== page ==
While I'd been hiding under the table trying to avoid the Roquefort - the blue mold, apparently, had gone on walkabout. And it got into the gouda that was curing just above it. When I finally opened the fridge I saw the distinctive blue veining you'd see in a lovely blue cheese - in my gouda!. Upon closer inspection I found that there was a small hole in the light yellow cheese wax I'd used. A-ha! The entry point for the blue bacteria spores to creep into the gouda.

I was calmed by a noted cheese expert and instructed not to throw out the cheese! But that I could still use it. And yep, the blue mold just kinda found its way into the gouda since they were sharing a space. Since I wanted to cure the goudas for a bit longer I decided to rewax them.

This time I used black cheesewax from Leeners - which I received by next day delivery -no extra charge! It just showed up the next day. I love those guys. However, my UPS guy who hates us anyway, is now convinced I'm a loon. I heard the truck while I was milking and ran around the corner, clomping along loudly  in my barn boots and muddy work clothes and yelling YOOOO-HOOOO!!!! I was trying to get his attention but instead gave him a huge laugh. I swear I'm gonna be on "People of Walmart" on day... sheesh!

Waxing my cheese.

Anyway. The pix aren't great but the black cheese wax is just beautiful. I think its going to be stunning when I finally open these cheeses. You can see that I melt the wax in an old pan (in a double boiler) and use a natural bristle brush. Mostly I can just dip the cheese into the wax and use the brush to touch up with missed spots. The black wax allowed me to get the whole surface waxed and not leave any holes - unlike the light yellow wax which was the same color as the cheese.

Hopefully the blue mold will remain contained - or at least will stay out of my gouda.  If not I think I've invented a new cheese.  We can call it Barnyard Blue.

Happy Thursday everyone!

Wednesday, May 18, 2011

Farm notes - berries and pears and mud

Well there is no joy here in Mudville... just mud mud mud and more mud with extra mud on the side. If this keeps up we'll have a banner year for apples and pears and such... and a really late harvest for everything else.

The pears are getting bigger....

...and the blueberries are forming up.....

 ... and we have strawberries in training.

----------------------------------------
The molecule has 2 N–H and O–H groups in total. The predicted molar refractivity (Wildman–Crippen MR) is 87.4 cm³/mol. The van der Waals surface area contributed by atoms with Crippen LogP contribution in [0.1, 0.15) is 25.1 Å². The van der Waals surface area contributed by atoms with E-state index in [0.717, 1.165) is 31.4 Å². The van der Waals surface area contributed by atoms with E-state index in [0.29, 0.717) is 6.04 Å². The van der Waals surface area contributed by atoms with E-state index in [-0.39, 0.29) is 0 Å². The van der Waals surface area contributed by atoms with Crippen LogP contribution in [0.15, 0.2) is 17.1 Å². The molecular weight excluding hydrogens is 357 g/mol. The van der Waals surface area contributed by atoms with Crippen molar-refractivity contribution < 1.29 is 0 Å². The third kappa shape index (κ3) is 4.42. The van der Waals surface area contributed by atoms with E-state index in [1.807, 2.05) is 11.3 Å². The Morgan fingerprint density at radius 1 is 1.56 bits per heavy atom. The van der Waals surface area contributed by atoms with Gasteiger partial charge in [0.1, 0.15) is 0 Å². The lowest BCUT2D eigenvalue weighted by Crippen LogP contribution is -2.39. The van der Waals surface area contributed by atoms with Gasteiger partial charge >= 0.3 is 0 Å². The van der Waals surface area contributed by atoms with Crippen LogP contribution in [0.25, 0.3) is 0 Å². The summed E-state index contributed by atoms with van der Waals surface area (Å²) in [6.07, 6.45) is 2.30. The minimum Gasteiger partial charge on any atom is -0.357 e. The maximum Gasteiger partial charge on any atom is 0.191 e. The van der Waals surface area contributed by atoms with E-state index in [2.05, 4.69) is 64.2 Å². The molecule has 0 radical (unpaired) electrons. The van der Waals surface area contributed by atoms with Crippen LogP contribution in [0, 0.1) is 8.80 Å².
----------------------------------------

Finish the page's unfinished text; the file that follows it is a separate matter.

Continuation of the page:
A few farm notes...

* Penny, our momma goose, is still setting on her nest. Most of the time. Some of the time she just fusses around and picks at this and that. I'm not sure how well she is doing - or how well her eggs are doing. I guess we'll find out soon enough.
* Happy, my little duck, quit her nest and is now kind of lethargic. She seems out of sorts - but maybe its just the mud. I put her in with the hens at nite so she can have some peace and quiet.
* My little milking buddy, Bianca (and other aliases) the duck, is doing great. She is really screwed down tight on that nest and rarely gets up. I think she might be able to hear the peeping but there are no new little friends yet.
* The creepy meats (Group #1) are doing well in their new digs. Some of them have figured out to stay inside when its raining. Creepy meat just ain't that smart. For sure. Creepy Meat Group #2 are actually pretty darn lively.  They are still in the hen house. We have the "extra" regular chicks in with them and they seem pretty happy.
* One of the turkey hens has been benched. She had a terrible wound on her side - probably from the toms. We have her in the guinea coop for now. She's doing well so far. Since she didn't flop over dead the first day I think she'll make it.We are keeping an eye on her and feeding her a lot of protein to help in healing.
* Pigz are piggin' along. They've decided that the straw won't burn their skin off (or whatever reason they are afraid of it) and I hope they are snuggling it at night and not taking it all out of their shelter.
* My Improper Cheddar is now resting and drying for a few days. I think I need more weights, tho, for next time.
* We went to a different feed store today and ended up paying $9.50 for a 50# bag of cracked corn. That is just ridiculous.
* Tractor Supply had shrubs and perennials on sale today for $0.99 and $1.49 - a good deal no matter how you slice it. 

We're hoping for a dry day soon. Hope you are not stuck in the mud like us! Happy Wednesday!

Monday, May 16, 2011